Targeting the Wrong Markets: The Biggest Freelance Writing Mistake



Freelance writers make plenty of mistakes as they learn the ropes and develop their craft, but targeting the wrong markets is arguably the biggest freelance writing mistake. If you’re targeting the wrong markets, you aren’t selling any material. Every freelance writer must find the perfect markets for his or her style, voice and expertise. Sometimes this conclusion is reached after months (or even years) of hard labor and rejection.

 

Shooting Too High

Every young freelance writer wants to land a gig with Better Homes & Gardens or Time Magazine or National Geographic. The reality, however, is that we all have to pay our dues, and that usually means starting out with markets that don’t pay as well as Newsweek. Shooting too high is part of targeting the wrong markets — your eyes get far too big for your stomach and you start querying magazines that probably aren’t going to give you an assignment.

To avoiding targeting the wrong markets in this fashion, try to view your career as a freelance writer objectively. How many clips have you published in other magazines? And do you have what it takes to write for a large publication? It isn’t always about how well you can write; it also has to do with your ability to evaluate a potential market and then provide the type of story a specific publication wants.

Shooting Too Low

Some freelance writers target the wrong market in the exactly opposite way: They shoot too low. They figure that no one would ever want to publish something they created, so they write for publications that either pay very little or don’t pay at all. This can be just as detrimental to your career as shooting too high because clips from disreputable magazines is just as bad as no clips at all. Not only that, but you’re sending the message that it’s O.K. for writers to work for nothing.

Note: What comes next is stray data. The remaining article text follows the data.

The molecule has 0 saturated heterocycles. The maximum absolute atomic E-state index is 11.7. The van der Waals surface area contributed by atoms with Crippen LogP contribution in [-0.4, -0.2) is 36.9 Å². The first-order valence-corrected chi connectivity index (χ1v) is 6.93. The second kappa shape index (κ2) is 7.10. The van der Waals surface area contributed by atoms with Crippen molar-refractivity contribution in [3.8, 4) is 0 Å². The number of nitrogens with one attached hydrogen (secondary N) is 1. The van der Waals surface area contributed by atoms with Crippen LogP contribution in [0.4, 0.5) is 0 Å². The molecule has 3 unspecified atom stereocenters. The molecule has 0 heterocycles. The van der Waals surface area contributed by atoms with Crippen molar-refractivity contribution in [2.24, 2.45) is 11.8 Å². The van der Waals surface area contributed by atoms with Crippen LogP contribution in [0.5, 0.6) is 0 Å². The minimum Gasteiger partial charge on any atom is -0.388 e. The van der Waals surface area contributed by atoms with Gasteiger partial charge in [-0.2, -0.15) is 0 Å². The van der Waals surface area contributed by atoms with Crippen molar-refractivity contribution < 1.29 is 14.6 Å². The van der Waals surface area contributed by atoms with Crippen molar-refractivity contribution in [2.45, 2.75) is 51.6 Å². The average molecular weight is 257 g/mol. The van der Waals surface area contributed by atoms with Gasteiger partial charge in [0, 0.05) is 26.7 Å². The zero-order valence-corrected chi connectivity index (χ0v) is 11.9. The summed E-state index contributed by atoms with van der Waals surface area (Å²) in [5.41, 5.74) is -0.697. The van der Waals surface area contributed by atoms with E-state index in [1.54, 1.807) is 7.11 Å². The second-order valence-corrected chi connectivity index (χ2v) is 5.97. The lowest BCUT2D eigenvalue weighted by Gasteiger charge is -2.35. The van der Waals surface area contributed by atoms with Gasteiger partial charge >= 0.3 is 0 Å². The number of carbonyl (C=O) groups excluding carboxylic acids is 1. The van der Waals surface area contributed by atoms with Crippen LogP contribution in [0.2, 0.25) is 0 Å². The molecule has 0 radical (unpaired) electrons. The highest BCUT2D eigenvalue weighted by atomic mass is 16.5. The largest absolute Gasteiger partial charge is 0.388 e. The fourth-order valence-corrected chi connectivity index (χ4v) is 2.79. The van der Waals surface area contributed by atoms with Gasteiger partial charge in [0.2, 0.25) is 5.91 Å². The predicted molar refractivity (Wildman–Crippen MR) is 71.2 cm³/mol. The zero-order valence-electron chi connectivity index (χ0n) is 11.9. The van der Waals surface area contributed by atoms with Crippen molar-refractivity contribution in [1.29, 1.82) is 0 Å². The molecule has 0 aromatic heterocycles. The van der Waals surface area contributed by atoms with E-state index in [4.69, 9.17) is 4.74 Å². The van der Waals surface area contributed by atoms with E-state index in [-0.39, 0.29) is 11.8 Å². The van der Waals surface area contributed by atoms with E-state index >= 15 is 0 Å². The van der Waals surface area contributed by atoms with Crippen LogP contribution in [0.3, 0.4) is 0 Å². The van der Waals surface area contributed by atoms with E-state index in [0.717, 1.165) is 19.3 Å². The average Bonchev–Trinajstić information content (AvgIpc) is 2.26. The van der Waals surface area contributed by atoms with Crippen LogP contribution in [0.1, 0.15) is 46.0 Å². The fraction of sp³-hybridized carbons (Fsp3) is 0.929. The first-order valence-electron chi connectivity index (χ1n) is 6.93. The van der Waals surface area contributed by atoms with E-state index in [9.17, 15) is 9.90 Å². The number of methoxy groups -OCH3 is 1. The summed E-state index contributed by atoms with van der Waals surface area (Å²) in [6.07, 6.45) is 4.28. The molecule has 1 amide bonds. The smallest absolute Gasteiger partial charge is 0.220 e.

When looking for potential markets, find smaller magazines that pay, but that don’t have national coverage or that have specialty niches. This will allow you to build up your craft while still making at least a little bit of money.

Not Playing to Your Strengths

Every freelance writer has strengths and weaknesses that affect the way he or she works and lives. If you play to your strengths, you’ll be able to make the most out of your freelance writing career and you won’t ever feel as though you are stuck in a rut. When you write articles for magazines that don’t interest you or that present problems in your writing, you’re targeting the wrong markets.

If you want to make a career as a freelance writer, you’re going to have to look at each market objectively before you decide whether or not to query it. Order several back issues or look them up online to get a feel for the voice, style and culture of the magazine itself. If the subject matter doesn’t interest you or if you don’t think that the pay rate is commensurate with your abilities, move on.

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Freelancers Union Annual Independent Worker SurveyFreelancers Union Annual Independent Worker Survey



While independent workers-self-employed, freelance, part-time, and temporary-comprise 30% of the U.S. workforce, there is limited information about these workers. To help fill that knowledge gap, please complete the Freelancers Union Annual Independent Worker Survey. Survey results inform the public (see previous survey coverage in The Wall Street Journal and USA Today)and policymakers about issues that affect